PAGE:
Wear it 9 to 5: Office-Appropriate Scents
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FRAGRANCES, CLOCKWISE FROM TOP: Annick Goutal Nuit Étoilée, Roberto Cavalli Roberto Cavalli, Ralph Lauren Big Pony Collection #1, Guerlain Lys Soleia Aqua Allegoria, Penhaligon’s Bluebell Eau De Toilette, David Yurman Eau De Parfum, Chanel Coco De Chanel, Jo Malone Plum Blossom, Balenciaga L’essence, Prada Infusion D’iris Eau De Parfum Absolue, Burberry Brit, Dior J’adore Dior.
The idea of employees being stopped at the door, or even being fired, because they doused themselves in J’Adore may seem far-fetched. But in January, perfume prohibition took on a new momentum when New Hampshire State Representative Michele Peckham sponsored a bill to bar state employees from wearing scent to work. “It came about because I received a letter from a constituent who had a seizure she believed was caused by the fragrance worn by a state employee,” says Peckham. “I did a lot of research and I thought it was a valid point.”
No action has been enforced just yet—the bill was killed in committee. But scent is no stranger to controversy. Back in the ’80s, Giorgio Beverly Hills was famously banned in several LA restaurants for being as obnoxious as the sizes of the shoulder pads worn by the clientele. “The trail for Giorgio not only went ahead of you,” says perfumer Stephen J. Nilsen, “it opened the door for you.”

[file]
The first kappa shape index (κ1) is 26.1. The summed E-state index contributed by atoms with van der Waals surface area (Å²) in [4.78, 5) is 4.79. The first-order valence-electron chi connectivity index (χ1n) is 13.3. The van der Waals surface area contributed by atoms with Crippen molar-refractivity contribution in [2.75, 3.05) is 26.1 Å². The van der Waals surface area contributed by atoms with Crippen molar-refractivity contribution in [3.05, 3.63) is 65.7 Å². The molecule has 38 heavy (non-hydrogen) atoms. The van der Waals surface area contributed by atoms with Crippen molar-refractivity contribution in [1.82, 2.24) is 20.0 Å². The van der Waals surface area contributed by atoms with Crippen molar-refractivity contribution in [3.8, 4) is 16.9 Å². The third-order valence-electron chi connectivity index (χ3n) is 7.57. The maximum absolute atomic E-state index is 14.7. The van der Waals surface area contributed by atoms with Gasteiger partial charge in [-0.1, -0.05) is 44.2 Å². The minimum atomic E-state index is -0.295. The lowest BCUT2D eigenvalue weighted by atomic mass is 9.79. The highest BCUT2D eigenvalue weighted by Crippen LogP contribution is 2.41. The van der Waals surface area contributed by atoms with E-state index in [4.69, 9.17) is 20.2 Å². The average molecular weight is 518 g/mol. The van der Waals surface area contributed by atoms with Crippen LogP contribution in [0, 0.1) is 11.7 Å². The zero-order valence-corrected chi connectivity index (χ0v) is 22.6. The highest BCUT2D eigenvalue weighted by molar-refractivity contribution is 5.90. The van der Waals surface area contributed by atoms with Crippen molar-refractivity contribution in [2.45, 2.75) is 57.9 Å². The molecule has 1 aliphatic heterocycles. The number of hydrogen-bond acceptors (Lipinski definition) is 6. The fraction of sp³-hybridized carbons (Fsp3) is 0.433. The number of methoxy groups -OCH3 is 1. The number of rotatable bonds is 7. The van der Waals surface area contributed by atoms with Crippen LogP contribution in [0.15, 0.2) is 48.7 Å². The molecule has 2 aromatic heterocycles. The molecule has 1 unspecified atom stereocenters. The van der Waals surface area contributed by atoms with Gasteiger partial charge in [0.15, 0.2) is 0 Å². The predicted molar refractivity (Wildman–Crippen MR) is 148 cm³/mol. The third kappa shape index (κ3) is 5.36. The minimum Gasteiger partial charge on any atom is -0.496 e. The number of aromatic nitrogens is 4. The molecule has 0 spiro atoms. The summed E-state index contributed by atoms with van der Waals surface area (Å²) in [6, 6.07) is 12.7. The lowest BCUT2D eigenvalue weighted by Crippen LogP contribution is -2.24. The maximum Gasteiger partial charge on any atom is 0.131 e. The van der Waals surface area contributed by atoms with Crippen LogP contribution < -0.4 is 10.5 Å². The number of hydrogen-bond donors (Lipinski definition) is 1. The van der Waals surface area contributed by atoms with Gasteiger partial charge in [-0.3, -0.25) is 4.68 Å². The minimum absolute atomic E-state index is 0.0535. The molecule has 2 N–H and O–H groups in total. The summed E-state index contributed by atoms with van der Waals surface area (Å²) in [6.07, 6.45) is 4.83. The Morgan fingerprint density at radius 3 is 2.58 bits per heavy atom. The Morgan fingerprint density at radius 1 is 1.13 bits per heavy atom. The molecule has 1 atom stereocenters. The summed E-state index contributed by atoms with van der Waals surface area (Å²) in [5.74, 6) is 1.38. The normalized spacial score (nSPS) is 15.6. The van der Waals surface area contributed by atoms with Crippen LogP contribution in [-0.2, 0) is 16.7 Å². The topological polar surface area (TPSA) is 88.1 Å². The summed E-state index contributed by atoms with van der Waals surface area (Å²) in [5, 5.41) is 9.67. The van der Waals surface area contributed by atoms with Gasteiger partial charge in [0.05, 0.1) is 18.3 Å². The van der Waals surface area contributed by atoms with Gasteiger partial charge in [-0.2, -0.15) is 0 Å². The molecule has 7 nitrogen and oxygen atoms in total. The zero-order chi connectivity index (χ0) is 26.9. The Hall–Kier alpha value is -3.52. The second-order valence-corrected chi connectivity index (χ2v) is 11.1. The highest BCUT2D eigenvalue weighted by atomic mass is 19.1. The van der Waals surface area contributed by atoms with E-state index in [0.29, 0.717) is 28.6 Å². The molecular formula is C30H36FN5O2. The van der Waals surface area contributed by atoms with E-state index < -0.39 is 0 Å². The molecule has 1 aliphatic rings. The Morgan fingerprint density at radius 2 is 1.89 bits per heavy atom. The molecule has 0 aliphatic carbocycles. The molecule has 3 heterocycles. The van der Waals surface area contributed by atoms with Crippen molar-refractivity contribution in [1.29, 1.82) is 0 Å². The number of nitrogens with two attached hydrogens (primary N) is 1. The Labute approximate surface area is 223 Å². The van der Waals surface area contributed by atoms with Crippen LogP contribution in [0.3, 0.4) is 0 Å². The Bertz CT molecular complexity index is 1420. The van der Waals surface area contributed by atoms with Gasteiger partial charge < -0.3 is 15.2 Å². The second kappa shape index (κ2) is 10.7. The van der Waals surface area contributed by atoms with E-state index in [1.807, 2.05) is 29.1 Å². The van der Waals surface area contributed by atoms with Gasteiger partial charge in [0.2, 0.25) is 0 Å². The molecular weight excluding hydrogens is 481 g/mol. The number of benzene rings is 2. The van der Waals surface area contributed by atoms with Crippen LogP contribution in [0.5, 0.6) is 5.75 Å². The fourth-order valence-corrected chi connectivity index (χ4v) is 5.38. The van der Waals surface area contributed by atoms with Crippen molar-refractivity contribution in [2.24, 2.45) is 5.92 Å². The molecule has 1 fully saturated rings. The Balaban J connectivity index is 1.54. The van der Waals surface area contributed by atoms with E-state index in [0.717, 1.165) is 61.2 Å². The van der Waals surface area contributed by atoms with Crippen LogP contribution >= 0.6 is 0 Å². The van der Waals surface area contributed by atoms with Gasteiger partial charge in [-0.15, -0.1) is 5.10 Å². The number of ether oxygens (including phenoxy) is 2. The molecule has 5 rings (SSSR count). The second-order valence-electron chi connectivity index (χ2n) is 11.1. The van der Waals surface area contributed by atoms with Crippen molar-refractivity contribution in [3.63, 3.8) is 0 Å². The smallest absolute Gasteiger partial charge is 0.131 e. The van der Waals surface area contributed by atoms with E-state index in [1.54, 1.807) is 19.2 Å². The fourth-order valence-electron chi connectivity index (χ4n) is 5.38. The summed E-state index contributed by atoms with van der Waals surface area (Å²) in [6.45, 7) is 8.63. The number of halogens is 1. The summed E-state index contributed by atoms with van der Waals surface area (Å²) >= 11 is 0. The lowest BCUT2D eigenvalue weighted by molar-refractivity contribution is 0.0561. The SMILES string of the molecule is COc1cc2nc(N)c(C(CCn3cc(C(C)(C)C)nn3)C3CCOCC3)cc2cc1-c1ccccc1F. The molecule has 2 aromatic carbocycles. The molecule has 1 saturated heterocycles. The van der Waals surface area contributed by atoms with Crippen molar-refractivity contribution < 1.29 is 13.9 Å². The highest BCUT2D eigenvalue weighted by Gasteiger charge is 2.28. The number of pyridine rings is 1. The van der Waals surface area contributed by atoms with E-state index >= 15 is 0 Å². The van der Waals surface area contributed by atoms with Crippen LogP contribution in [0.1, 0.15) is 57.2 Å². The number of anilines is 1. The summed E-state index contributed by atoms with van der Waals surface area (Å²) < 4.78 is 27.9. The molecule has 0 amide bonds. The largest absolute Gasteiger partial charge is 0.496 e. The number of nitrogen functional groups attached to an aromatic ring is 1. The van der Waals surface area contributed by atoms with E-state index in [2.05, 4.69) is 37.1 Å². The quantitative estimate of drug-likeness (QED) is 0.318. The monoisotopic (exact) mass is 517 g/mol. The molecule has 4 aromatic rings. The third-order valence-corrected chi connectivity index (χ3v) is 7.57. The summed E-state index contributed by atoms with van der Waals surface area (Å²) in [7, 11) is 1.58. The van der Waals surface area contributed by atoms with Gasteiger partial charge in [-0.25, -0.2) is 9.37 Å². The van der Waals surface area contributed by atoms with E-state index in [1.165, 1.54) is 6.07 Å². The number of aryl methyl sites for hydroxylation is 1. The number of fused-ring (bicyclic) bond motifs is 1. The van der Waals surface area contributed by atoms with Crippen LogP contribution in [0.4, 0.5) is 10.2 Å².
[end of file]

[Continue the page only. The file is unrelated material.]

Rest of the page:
But with perfume a $3.1-billion-a-year industry in the US, the fact remains that we are wedded to our scents. So should consumers be told when and where they are allowed to wear them? “I think the idea of banning perfume is silly—soon people won’t even be allowed to wear perfume to the theater,” laments French perfumer Francis Kurkdjian, creator of F by Ferragamo and Le Male for Jean-Paul Gaultier. “If you have that one person who is allergic, I don’t see why you can’t find an agreement within the office.”
Of course, no one should be asked to compromise his or her health in order to earn a living. But consider this: Research has shown that some fragrances can significantly enhance performance in the workplace. Floral and jasmine scents increase reaction times by nearly 20 percent; peppermint amps up working memory; and finding out the opposition’s choice of ice cream flavor could help you steer them in your favor (but more on that later).
photography by david hamsley
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